Taylor v. DixonAnnotate this Case
111 S.E.2d 181 (1959)
251 N.C. 304
Willie J. TAYLOR, (Employee) Plaintiff, v. J. D. DIXON, James Dixon, Jr., and Joe Eddie Dixon, (alleged Employers), Non-Insurers, Defendants.
Supreme Court of North Carolina.
November 25, 1959.
*185 Rodgers & Rodgers, Wilmington, for plaintiff appellee.
I. C. Wright, Wilmington, for defendant appellant.
WINBORNE, Chief Justice.
This is the sole question presented on this appeal: When a defendant in a proceeding under the North Carolina Workmen's Compensation Act sets up a specific defense, as in the present case, may the Industrial Commission fail or refuse to make specific findings of fact in respect thereto in the light of the evidence offered. The answer is "No".
Here the defendant contends plaintiff was employed to operate a chain saw and, though forbidden to do so, undertook to operate a tractor.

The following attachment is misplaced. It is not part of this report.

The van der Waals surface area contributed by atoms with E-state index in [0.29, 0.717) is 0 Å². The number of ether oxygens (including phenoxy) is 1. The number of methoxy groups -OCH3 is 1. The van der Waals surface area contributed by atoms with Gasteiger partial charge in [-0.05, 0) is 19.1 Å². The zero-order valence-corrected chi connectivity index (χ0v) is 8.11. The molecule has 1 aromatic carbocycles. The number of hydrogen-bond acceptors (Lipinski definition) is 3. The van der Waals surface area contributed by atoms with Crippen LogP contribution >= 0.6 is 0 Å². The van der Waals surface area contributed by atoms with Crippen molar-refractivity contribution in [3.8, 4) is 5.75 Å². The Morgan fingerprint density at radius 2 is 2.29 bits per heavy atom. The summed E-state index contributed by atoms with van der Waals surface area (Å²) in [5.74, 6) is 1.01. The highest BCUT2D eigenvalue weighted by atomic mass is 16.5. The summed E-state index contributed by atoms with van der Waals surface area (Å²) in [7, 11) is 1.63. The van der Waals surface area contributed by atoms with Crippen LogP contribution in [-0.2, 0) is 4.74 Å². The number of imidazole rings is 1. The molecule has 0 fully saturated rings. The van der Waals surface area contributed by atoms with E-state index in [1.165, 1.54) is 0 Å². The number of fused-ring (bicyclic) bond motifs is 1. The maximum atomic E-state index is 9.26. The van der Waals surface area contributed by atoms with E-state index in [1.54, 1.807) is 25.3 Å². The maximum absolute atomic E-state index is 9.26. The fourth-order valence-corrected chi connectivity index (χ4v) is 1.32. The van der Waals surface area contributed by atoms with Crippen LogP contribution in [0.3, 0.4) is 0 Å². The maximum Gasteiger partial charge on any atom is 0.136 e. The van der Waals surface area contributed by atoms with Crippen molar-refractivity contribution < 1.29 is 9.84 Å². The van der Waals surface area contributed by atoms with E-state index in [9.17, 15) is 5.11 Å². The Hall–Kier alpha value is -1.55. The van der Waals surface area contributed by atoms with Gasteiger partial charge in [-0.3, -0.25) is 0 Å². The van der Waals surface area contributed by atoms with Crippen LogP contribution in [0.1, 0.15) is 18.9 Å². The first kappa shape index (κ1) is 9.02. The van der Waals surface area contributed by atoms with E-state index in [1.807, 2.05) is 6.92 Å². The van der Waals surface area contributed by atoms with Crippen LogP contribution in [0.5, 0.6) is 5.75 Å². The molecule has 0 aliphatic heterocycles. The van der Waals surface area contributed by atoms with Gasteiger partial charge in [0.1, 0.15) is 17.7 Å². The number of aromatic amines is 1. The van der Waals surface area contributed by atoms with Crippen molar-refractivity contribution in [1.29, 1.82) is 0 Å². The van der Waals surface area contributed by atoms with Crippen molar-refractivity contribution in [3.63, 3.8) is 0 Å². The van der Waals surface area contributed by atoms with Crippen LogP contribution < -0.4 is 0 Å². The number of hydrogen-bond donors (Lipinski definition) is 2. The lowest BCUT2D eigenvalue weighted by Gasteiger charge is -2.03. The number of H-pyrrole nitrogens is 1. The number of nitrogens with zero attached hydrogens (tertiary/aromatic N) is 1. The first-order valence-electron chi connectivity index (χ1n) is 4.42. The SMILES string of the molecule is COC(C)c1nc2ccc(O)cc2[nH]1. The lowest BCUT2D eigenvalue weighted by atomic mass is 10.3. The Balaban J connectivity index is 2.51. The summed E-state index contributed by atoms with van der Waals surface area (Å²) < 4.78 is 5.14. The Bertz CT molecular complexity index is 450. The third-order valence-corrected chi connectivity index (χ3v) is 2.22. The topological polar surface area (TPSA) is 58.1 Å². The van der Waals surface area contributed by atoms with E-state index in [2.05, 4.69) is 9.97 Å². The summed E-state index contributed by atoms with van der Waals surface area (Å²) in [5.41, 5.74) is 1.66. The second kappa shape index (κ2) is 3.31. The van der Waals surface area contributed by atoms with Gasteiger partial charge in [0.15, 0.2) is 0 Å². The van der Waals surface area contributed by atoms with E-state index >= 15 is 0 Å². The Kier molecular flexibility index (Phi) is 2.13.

In this connection, "if", as stated in Larson's Workmen's Compensation Law Vol. 1, p. 463, "the unrelated job is positively forbidden, all connection with the claimant's own employment disappears, for he has stepped outside the boundaries defining, not his method of working, but the ultimate work for which he is employed." To like effect is Morrow v. State Highway Comm., 214 N.C. 835, 199 S.E. 265, where a painter on a bridge, after being forbidden to do so, undertook to recover a brush which had fallen in the river, was drowned. Recovery was not allowed.
Hence in the case in hand defendants are entitled to have the Industrial Commission, in finding the facts, consider the evidence in the light of these legal principles. It is apparent that this has not been done. Indeed, facts found under misapprehension of the law will be set aside on the theory that the evidence should be considered in its true legal light. McGill v. Town of Lumberton, 215 N.C. 752, 3 S.E.2d 324, and cases cited.
Therefore the case is remanded to the end that the North Carolina Industrial Commission, applying the legal principles here declared, may proceed to findings of fact and a determination of the claim in accordance with prescribed practice.
Error and remanded.
HIGGINS, J., not sitting.